Editor integration: quick-lint-js was designed to work with editors from the beginning. It has first-party support for various editors, including different Vim and Emacs plugins. The Visual Studio Code extension comes with the linter bundled, simplifying installation.

Plugin & configs: quick-lint-js is like Biome and Deno Lint: Your code is correctly linted out of the box. quick-lint-js focuses on correctness issues and avoids stylistic nitpicks, making it usable in any project without configuration. However, quick-lint-js's lack of configuration means that it cannot enforce style rules in a team.

Speed: As its name implies, quick-lint-js is fast. Low latency is a goal because quick-lint-js lints as you type and does not want to be distracting. The other linters we've discussed struggle to hit 30 FPS, and quick-lint-js easily passes 1000 FPS:

LSP server benchmark comparing quick-lint-js, ESLint, Biome, and Deno. quick-lint-js is sub-millisecond; other linters are slower than 60 FPS.
quick-lint-js is very fast compared to ESLint.
Biome and Deno are slower than ESLint.

quick-lint-js isn't perfect, though; it currently cannot lint directories and does not lint files in parallel.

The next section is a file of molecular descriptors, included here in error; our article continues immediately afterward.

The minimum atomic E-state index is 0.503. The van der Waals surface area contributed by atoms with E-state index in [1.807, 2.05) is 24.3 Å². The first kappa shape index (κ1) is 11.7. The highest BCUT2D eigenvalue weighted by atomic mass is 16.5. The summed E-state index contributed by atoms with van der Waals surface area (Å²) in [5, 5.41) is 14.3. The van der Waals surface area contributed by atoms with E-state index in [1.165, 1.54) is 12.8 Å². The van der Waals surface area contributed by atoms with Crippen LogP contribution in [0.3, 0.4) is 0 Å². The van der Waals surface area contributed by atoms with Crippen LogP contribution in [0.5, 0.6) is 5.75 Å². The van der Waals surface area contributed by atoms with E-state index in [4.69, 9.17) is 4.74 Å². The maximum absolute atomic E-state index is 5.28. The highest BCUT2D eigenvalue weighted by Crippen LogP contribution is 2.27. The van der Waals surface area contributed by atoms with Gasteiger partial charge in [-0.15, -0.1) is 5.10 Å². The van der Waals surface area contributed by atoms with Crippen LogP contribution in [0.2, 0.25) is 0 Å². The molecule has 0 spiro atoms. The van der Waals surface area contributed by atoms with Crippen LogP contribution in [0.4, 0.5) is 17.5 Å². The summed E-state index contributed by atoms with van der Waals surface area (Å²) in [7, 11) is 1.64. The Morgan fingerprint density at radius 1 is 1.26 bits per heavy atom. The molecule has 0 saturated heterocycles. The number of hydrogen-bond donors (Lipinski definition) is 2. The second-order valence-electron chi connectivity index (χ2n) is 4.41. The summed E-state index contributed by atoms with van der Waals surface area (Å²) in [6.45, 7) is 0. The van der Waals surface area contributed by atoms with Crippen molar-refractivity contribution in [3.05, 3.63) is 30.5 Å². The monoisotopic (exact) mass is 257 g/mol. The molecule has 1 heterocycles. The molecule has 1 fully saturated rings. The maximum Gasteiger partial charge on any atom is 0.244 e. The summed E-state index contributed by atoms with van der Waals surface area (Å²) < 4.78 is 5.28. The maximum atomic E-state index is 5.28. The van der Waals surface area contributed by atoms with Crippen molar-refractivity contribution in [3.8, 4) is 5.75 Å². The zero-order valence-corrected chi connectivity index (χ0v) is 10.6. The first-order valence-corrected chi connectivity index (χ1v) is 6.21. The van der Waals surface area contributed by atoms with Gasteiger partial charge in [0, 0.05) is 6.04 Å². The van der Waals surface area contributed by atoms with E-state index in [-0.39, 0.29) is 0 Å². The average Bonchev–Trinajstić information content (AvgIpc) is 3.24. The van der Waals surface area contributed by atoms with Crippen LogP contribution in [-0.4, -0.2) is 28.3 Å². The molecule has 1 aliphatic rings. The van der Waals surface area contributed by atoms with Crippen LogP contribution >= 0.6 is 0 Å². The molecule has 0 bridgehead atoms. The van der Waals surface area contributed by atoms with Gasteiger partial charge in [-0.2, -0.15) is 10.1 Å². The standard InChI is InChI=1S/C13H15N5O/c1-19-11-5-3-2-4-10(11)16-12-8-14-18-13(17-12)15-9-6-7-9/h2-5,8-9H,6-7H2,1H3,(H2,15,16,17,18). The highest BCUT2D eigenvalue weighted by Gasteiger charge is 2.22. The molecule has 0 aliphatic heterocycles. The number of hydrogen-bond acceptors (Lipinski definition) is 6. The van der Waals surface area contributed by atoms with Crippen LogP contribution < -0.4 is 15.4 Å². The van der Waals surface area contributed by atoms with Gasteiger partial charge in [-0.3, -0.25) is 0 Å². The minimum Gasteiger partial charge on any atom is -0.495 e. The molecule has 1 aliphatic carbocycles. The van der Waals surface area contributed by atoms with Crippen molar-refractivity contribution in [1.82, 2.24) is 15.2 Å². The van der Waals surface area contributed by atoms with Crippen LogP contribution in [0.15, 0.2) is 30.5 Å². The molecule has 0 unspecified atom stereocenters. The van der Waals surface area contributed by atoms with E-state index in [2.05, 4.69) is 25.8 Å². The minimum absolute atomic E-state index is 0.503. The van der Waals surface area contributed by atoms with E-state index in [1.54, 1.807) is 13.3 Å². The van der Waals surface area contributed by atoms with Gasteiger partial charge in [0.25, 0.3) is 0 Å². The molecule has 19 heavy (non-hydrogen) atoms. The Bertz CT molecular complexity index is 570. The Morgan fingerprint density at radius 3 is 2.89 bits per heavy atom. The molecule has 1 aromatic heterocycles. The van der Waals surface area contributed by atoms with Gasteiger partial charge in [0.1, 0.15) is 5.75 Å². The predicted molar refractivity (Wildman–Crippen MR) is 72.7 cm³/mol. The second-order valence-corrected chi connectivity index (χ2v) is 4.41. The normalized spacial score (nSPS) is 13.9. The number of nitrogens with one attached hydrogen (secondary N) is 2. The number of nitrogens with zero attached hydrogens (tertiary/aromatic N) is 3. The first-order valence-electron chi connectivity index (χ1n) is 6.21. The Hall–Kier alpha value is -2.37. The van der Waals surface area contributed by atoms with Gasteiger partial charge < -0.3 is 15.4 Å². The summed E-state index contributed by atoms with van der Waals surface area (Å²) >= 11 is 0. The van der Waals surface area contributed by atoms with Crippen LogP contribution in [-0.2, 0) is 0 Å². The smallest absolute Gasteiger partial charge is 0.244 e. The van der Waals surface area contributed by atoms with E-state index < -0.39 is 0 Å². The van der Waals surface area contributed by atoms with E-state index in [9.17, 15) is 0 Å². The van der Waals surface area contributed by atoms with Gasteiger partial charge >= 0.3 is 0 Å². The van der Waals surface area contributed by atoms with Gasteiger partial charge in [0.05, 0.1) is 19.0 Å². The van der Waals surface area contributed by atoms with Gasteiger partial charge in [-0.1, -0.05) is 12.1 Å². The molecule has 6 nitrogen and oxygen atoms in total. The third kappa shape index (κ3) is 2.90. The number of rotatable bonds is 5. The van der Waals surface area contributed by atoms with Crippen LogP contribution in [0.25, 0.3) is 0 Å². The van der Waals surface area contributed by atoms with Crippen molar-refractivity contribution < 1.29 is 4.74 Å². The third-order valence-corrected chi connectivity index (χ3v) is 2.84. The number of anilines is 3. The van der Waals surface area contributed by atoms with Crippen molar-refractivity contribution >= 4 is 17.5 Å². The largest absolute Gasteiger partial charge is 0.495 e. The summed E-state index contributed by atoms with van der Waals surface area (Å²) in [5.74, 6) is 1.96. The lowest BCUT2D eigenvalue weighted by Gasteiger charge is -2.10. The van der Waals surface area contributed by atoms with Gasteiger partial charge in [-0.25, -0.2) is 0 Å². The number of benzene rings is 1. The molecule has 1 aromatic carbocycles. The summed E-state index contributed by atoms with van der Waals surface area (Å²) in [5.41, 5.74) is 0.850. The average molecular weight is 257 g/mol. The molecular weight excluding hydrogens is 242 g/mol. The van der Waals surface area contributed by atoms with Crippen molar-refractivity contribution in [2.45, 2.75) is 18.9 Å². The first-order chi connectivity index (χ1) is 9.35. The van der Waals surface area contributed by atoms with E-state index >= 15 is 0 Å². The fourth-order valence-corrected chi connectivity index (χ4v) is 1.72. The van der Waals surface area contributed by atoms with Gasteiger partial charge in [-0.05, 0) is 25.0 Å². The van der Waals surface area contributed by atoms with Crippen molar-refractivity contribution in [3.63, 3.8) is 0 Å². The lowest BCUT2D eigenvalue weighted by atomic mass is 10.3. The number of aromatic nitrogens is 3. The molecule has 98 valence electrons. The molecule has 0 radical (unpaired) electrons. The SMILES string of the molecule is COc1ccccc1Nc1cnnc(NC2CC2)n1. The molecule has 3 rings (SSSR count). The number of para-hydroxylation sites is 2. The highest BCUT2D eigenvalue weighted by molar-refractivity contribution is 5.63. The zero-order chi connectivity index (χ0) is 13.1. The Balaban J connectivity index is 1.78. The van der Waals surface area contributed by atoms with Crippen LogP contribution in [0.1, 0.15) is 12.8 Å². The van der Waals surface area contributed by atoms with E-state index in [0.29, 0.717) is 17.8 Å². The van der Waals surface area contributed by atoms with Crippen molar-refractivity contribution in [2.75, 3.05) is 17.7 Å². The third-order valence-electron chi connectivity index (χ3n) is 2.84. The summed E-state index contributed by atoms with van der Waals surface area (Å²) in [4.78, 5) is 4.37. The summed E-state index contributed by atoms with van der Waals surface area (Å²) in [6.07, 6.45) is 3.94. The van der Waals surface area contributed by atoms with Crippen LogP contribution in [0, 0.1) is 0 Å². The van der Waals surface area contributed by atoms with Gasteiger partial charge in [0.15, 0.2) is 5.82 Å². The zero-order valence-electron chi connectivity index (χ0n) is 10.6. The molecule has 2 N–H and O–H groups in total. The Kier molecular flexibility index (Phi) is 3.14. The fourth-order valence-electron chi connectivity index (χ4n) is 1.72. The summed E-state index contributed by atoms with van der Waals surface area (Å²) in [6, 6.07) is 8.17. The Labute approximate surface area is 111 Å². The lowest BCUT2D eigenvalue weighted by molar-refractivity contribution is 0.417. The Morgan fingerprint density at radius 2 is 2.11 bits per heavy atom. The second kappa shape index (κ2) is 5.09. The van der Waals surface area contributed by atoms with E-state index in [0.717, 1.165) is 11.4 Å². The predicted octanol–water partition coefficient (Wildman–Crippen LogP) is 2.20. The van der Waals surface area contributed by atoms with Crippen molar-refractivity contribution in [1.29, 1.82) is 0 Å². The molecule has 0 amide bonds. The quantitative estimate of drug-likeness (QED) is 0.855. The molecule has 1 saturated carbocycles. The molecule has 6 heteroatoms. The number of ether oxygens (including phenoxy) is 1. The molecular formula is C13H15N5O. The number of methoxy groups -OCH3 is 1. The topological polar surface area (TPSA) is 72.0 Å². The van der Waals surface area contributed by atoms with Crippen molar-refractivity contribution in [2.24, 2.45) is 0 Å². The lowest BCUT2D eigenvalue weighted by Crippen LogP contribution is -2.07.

When I created quick-lint-js, Deno Lint and Rome/Biome/RSLint were early in development. If they were mature, I might have contributed to one of those projects (probably Deno Lint). Today, it would be hard for me to abandon quick-lint-js. Just thinking about it makes me sad, so let's move on. 😆


Oxc's oxlint, started in February 2023, is the newest of all the linters discussed. Oxc has similar goals to Biome, but oxlint tries to be compatible with ESLint.

Compatibility: oxlint supports JavaScript, JSX, and TypeScript out of the box with no configuration. However, Oxc will not support Svelte, Vue, or HTML, making its use limited for frameworks that embed JavaScript in non-.js files.

Editor integration: Oxc has a Visual Studio Code extension that bundles the oxlint linter, meaning it works out of the box. However, it is buggy to the point of being unusable; lint warnings get stuck until you save, and squigglies are often in the wrong place, for example. oxlint's LSP server exists but is not distributed, so if you want to use oxlint from Vim or Neovim, you need to build oxlint and configure it yourself.